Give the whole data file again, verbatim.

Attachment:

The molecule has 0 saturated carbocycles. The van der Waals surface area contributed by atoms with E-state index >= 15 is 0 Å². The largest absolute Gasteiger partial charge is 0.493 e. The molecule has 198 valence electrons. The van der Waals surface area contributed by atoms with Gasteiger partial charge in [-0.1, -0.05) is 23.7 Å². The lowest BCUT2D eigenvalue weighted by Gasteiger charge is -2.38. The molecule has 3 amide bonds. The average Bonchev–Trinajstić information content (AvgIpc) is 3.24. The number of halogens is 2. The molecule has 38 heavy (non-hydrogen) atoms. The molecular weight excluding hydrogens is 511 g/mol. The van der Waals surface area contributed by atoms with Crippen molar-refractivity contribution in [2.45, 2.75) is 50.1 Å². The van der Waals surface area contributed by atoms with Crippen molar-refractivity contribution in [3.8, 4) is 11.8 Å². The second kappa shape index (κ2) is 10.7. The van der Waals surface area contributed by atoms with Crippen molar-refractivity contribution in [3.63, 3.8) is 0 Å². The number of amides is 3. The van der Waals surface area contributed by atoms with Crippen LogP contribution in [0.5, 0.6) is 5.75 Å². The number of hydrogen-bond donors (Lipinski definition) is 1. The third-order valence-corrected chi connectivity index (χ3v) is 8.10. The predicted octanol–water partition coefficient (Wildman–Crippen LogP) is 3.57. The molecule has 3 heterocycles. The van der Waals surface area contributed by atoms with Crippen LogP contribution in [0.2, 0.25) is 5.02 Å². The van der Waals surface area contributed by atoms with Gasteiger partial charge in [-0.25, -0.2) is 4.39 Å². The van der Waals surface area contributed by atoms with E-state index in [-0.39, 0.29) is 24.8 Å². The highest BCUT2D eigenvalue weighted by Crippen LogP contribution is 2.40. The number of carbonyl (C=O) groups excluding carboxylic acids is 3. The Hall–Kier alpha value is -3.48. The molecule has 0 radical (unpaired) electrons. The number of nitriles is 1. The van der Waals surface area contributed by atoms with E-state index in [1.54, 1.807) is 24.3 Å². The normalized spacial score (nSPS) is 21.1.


The molecule has 0 saturated carbocycles. The van der Waals surface area contributed by atoms with E-state index >= 15 is 0 Å². The largest absolute Gasteiger partial charge is 0.493 e. The molecule has 198 valence electrons. The van der Waals surface area contributed by atoms with Gasteiger partial charge in [-0.1, -0.05) is 23.7 Å². The lowest BCUT2D eigenvalue weighted by Gasteiger charge is -2.38. The molecule has 3 amide bonds. The average Bonchev–Trinajstić information content (AvgIpc) is 3.24. The number of halogens is 2. The molecule has 38 heavy (non-hydrogen) atoms. The molecular weight excluding hydrogens is 511 g/mol. The van der Waals surface area contributed by atoms with Crippen molar-refractivity contribution in [2.45, 2.75) is 50.1 Å². The van der Waals surface area contributed by atoms with Crippen molar-refractivity contribution in [3.8, 4) is 11.8 Å². The second kappa shape index (κ2) is 10.7. The van der Waals surface area contributed by atoms with Crippen molar-refractivity contribution in [3.63, 3.8) is 0 Å². The number of amides is 3. The van der Waals surface area contributed by atoms with Crippen LogP contribution in [0.5, 0.6) is 5.75 Å². The number of hydrogen-bond donors (Lipinski definition) is 1. The third-order valence-corrected chi connectivity index (χ3v) is 8.10. The predicted octanol–water partition coefficient (Wildman–Crippen LogP) is 3.57. The molecule has 3 heterocycles. The van der Waals surface area contributed by atoms with Crippen LogP contribution in [0.2, 0.25) is 5.02 Å². The van der Waals surface area contributed by atoms with Gasteiger partial charge in [-0.25, -0.2) is 4.39 Å². The van der Waals surface area contributed by atoms with E-state index in [-0.39, 0.29) is 24.8 Å². The highest BCUT2D eigenvalue weighted by Crippen LogP contribution is 2.40. The number of carbonyl (C=O) groups excluding carboxylic acids is 3. The Hall–Kier alpha value is -3.48. The molecule has 0 radical (unpaired) electrons. The number of nitriles is 1. The van der Waals surface area contributed by atoms with E-state index in [1.54, 1.807) is 24.3 Å². The normalized spacial score (nSPS) is 21.1.